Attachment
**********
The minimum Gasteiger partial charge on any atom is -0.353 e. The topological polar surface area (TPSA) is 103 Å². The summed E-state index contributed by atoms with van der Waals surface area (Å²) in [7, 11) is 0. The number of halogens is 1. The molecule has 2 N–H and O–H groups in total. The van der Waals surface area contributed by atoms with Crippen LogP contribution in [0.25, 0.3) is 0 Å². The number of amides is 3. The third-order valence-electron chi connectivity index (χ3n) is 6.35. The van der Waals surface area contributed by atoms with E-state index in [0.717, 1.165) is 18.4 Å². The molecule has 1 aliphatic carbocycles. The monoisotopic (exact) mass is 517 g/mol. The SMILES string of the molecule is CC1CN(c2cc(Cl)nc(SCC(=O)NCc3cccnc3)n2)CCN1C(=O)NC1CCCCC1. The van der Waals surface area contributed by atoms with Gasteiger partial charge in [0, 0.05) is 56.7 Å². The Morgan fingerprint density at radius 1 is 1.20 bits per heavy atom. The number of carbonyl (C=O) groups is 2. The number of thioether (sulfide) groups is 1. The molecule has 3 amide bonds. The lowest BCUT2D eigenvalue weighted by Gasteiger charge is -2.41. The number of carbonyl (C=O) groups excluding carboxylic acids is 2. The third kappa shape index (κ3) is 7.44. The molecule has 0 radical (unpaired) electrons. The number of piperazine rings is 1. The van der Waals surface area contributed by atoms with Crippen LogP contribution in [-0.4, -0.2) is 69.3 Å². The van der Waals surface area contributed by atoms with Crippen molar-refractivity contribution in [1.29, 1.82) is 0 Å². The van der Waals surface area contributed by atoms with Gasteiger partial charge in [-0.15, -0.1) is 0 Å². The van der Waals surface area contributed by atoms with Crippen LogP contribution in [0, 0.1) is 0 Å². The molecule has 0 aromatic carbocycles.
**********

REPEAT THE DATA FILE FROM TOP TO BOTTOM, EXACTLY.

The minimum Gasteiger partial charge on any atom is -0.353 e. The topological polar surface area (TPSA) is 103 Å². The summed E-state index contributed by atoms with van der Waals surface area (Å²) in [7, 11) is 0. The number of halogens is 1. The molecule has 2 N–H and O–H groups in total. The van der Waals surface area contributed by atoms with Crippen LogP contribution in [0.25, 0.3) is 0 Å². The number of amides is 3. The third-order valence-electron chi connectivity index (χ3n) is 6.35. The van der Waals surface area contributed by atoms with E-state index in [0.717, 1.165) is 18.4 Å². The molecule has 1 aliphatic carbocycles. The monoisotopic (exact) mass is 517 g/mol. The SMILES string of the molecule is CC1CN(c2cc(Cl)nc(SCC(=O)NCc3cccnc3)n2)CCN1C(=O)NC1CCCCC1. The van der Waals surface area contributed by atoms with Gasteiger partial charge in [0, 0.05) is 56.7 Å². The Morgan fingerprint density at radius 1 is 1.20 bits per heavy atom. The number of carbonyl (C=O) groups is 2. The number of thioether (sulfide) groups is 1. The molecule has 3 amide bonds. The lowest BCUT2D eigenvalue weighted by Gasteiger charge is -2.41. The number of carbonyl (C=O) groups excluding carboxylic acids is 2. The third kappa shape index (κ3) is 7.44. The molecule has 0 radical (unpaired) electrons. The number of piperazine rings is 1. The van der Waals surface area contributed by atoms with Crippen LogP contribution in [-0.4, -0.2) is 69.3 Å². The van der Waals surface area contributed by atoms with Crippen molar-refractivity contribution in [1.29, 1.82) is 0 Å². The van der Waals surface area contributed by atoms with Gasteiger partial charge in [-0.15, -0.1) is 0 Å². The van der Waals surface area contributed by atoms with Crippen LogP contribution in [0, 0.1) is 0 Å². The molecule has 0 aromatic carbocycles.